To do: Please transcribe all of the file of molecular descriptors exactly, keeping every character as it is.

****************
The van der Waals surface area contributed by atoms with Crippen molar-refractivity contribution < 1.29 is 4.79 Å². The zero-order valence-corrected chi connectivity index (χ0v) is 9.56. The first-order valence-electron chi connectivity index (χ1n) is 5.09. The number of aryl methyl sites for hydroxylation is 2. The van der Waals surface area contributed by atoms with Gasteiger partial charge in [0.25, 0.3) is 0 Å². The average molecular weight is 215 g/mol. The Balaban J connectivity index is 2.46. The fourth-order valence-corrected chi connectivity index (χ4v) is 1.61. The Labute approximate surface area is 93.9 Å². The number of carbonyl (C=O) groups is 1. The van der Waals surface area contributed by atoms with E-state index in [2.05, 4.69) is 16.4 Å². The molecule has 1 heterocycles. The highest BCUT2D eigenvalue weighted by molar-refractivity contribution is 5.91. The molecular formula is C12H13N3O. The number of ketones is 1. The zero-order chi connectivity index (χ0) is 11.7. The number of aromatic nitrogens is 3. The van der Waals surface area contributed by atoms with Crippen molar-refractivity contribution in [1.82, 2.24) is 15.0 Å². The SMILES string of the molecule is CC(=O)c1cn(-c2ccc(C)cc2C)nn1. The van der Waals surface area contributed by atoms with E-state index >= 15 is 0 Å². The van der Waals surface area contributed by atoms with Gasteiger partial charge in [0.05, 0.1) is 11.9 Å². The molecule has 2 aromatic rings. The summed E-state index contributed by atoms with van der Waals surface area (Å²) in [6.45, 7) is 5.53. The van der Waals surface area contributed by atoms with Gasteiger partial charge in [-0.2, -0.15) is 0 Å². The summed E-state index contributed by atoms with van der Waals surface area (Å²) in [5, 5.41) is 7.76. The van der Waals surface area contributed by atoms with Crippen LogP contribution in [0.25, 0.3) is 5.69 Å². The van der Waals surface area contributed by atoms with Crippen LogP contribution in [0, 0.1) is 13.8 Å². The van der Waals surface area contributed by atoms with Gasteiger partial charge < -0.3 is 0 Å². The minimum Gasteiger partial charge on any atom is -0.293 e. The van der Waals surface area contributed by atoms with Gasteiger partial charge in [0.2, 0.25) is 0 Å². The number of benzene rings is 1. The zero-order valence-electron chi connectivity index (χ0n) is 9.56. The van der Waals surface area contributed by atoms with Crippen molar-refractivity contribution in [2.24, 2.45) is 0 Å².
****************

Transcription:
The van der Waals surface area contributed by atoms with Crippen molar-refractivity contribution < 1.29 is 4.79 Å². The zero-order valence-corrected chi connectivity index (χ0v) is 9.56. The first-order valence-electron chi connectivity index (χ1n) is 5.09. The number of aryl methyl sites for hydroxylation is 2. The van der Waals surface area contributed by atoms with Gasteiger partial charge in [0.25, 0.3) is 0 Å². The average molecular weight is 215 g/mol. The Balaban J connectivity index is 2.46. The fourth-order valence-corrected chi connectivity index (χ4v) is 1.61. The Labute approximate surface area is 93.9 Å². The number of carbonyl (C=O) groups is 1. The van der Waals surface area contributed by atoms with E-state index in [2.05, 4.69) is 16.4 Å². The molecule has 1 heterocycles. The highest BCUT2D eigenvalue weighted by molar-refractivity contribution is 5.91. The molecular formula is C12H13N3O. The number of ketones is 1. The zero-order chi connectivity index (χ0) is 11.7. The number of aromatic nitrogens is 3. The van der Waals surface area contributed by atoms with Crippen molar-refractivity contribution in [1.82, 2.24) is 15.0 Å². The SMILES string of the molecule is CC(=O)c1cn(-c2ccc(C)cc2C)nn1. The van der Waals surface area contributed by atoms with E-state index >= 15 is 0 Å². The van der Waals surface area contributed by atoms with Gasteiger partial charge in [0.05, 0.1) is 11.9 Å². The molecule has 2 aromatic rings. The summed E-state index contributed by atoms with van der Waals surface area (Å²) in [6.45, 7) is 5.53. The van der Waals surface area contributed by atoms with Gasteiger partial charge in [-0.2, -0.15) is 0 Å². The summed E-state index contributed by atoms with van der Waals surface area (Å²) in [5, 5.41) is 7.76. The van der Waals surface area contributed by atoms with Crippen LogP contribution in [0.25, 0.3) is 5.69 Å². The van der Waals surface area contributed by atoms with Crippen LogP contribution in [0, 0.1) is 13.8 Å². The van der Waals surface area contributed by atoms with Gasteiger partial charge < -0.3 is 0 Å². The minimum Gasteiger partial charge on any atom is -0.293 e. The van der Waals surface area contributed by atoms with Gasteiger partial charge in [0.2, 0.25) is 0 Å². The number of benzene rings is 1. The zero-order valence-electron chi connectivity index (χ0n) is 9.56. The van der Waals surface area contributed by atoms with Crippen molar-refractivity contribution in [2.24, 2.45) is 0 Å².